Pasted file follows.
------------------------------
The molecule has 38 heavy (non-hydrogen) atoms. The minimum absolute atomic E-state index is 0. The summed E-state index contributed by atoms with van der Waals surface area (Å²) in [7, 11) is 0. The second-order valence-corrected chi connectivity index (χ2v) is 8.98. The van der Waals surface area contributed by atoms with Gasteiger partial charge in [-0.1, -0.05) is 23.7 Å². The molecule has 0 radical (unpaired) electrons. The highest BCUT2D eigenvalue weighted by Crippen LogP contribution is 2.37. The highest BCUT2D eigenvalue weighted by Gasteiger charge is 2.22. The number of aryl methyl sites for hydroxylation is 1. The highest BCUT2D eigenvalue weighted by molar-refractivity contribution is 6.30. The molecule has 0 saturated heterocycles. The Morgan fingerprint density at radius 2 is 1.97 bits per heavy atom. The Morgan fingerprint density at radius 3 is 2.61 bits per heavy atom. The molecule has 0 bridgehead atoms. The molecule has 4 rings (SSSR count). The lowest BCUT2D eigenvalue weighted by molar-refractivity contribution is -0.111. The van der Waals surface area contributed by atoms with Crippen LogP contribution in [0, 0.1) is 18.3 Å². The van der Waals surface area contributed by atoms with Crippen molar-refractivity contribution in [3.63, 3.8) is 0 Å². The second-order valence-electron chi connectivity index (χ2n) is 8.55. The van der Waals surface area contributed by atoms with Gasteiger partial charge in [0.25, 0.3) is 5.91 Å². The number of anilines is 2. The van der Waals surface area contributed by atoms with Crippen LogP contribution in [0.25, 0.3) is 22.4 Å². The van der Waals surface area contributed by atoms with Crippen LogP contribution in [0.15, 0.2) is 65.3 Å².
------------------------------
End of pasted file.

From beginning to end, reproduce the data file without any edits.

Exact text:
The molecule has 38 heavy (non-hydrogen) atoms. The minimum absolute atomic E-state index is 0. The summed E-state index contributed by atoms with van der Waals surface area (Å²) in [7, 11) is 0. The second-order valence-corrected chi connectivity index (χ2v) is 8.98. The van der Waals surface area contributed by atoms with Gasteiger partial charge in [-0.1, -0.05) is 23.7 Å². The molecule has 0 radical (unpaired) electrons. The highest BCUT2D eigenvalue weighted by Crippen LogP contribution is 2.37. The highest BCUT2D eigenvalue weighted by Gasteiger charge is 2.22. The number of aryl methyl sites for hydroxylation is 1. The highest BCUT2D eigenvalue weighted by molar-refractivity contribution is 6.30. The molecule has 0 saturated heterocycles. The Morgan fingerprint density at radius 2 is 1.97 bits per heavy atom. The Morgan fingerprint density at radius 3 is 2.61 bits per heavy atom. The molecule has 0 bridgehead atoms. The molecule has 4 rings (SSSR count). The lowest BCUT2D eigenvalue weighted by molar-refractivity contribution is -0.111. The van der Waals surface area contributed by atoms with Crippen LogP contribution in [0, 0.1) is 18.3 Å². The van der Waals surface area contributed by atoms with Crippen molar-refractivity contribution in [3.63, 3.8) is 0 Å². The second-order valence-electron chi connectivity index (χ2n) is 8.55. The van der Waals surface area contributed by atoms with Gasteiger partial charge in [0.25, 0.3) is 5.91 Å². The number of anilines is 2. The van der Waals surface area contributed by atoms with Crippen LogP contribution in [0.25, 0.3) is 22.4 Å². The van der Waals surface area contributed by atoms with Crippen LogP contribution in [0.15, 0.2) is 65.3 Å².